non-aggression pacts for patents and the GPL

will at will at
Mon Nov 24 22:22:41 UTC 2003

All --

I'm Will Rodger, and I'm director of public policy at the Open Source and
Industry Alliance. We're a project of the Computer & Communications
Industry Association here in Washington DC.

I have a question for y'all.

Paragraph 7 of the GPL talks about patents and their effects on GPL'ed
code. Among other things, it says that one should cease distribution if
patent litigation becomes an issue:

"7. If, as a consequence of a court judgment or allegation of patent
infringement or for any other reason (not limited to patent issues),
conditions are imposed on you (whether by court order, agreement or
otherwise) that contradict the conditions of this License, they do not
excuse you from the conditions of this License. If you cannot distribute
so as to satisfy simultaneously your obligations under this License and
any other pertinent obligations, then as a consequence you may not
distribute the Program at all. For example, if a patent license would not
permit royalty-free redistribution of the Program by all those who receive
copies directly or indirectly through you, then the only way you could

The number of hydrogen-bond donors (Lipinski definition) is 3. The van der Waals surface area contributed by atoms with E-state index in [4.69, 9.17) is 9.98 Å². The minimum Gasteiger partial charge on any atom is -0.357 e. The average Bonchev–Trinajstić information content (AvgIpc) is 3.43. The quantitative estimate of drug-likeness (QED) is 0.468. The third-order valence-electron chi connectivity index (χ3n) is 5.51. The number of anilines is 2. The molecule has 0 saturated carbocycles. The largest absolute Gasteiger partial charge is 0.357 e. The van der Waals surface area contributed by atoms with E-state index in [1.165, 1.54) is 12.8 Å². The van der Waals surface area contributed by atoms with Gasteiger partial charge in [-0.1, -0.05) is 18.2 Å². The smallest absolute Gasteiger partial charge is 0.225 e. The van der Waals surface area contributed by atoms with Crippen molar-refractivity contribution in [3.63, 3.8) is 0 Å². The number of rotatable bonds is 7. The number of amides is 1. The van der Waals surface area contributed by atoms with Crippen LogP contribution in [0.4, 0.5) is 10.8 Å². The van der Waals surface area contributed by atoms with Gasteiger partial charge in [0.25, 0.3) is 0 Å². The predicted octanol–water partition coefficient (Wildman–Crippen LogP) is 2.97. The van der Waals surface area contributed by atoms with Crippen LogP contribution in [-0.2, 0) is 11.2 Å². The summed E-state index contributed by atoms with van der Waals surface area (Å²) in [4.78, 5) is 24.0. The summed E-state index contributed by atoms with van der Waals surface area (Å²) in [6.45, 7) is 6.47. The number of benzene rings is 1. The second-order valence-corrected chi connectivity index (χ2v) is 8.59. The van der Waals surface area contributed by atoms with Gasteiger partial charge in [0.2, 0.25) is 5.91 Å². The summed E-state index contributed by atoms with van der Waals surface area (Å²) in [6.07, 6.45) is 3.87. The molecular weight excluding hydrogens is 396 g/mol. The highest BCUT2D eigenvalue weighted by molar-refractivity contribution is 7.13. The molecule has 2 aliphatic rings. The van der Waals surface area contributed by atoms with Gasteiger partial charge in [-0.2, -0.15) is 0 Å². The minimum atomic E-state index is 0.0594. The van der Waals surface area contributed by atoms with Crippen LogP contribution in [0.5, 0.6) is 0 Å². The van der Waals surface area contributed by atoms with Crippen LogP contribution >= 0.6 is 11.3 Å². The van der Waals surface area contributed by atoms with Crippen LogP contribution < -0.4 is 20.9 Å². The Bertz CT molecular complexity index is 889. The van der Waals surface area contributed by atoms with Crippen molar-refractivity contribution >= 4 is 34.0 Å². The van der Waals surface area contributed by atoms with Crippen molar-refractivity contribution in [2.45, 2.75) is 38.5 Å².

satisfy both it and this License would be to refrain entirely from
distribution of the Program."

That said, what would any of you make of what lawyers call reciprocal
non-assertion pacts? That is, would it be a good thing if Company X let
anyone use its patented, open-source technology on a royalty-free basis
_as long as_ that person or group agreed not to sue Company X for patent

At first blush, this seems a pragmatic approach to the issue of patents.
If open source projects do not themselves amass patent portfolios, then
non-assertion agreements would seem to hold them harmless from the patent
litigators of Company X.

Suppose you accepted such an arrangement as an open source developer.

1 -- Would this comport with the GPL and open source licenses generally?

2 -- Would you take such a deal, assuming the contract was properly
drafted and you believed Company X was acting in good faith?

3 -- For both questions, if not, why not?


Will Rodger
Director Public Policy
Open Source and Industry Alliance

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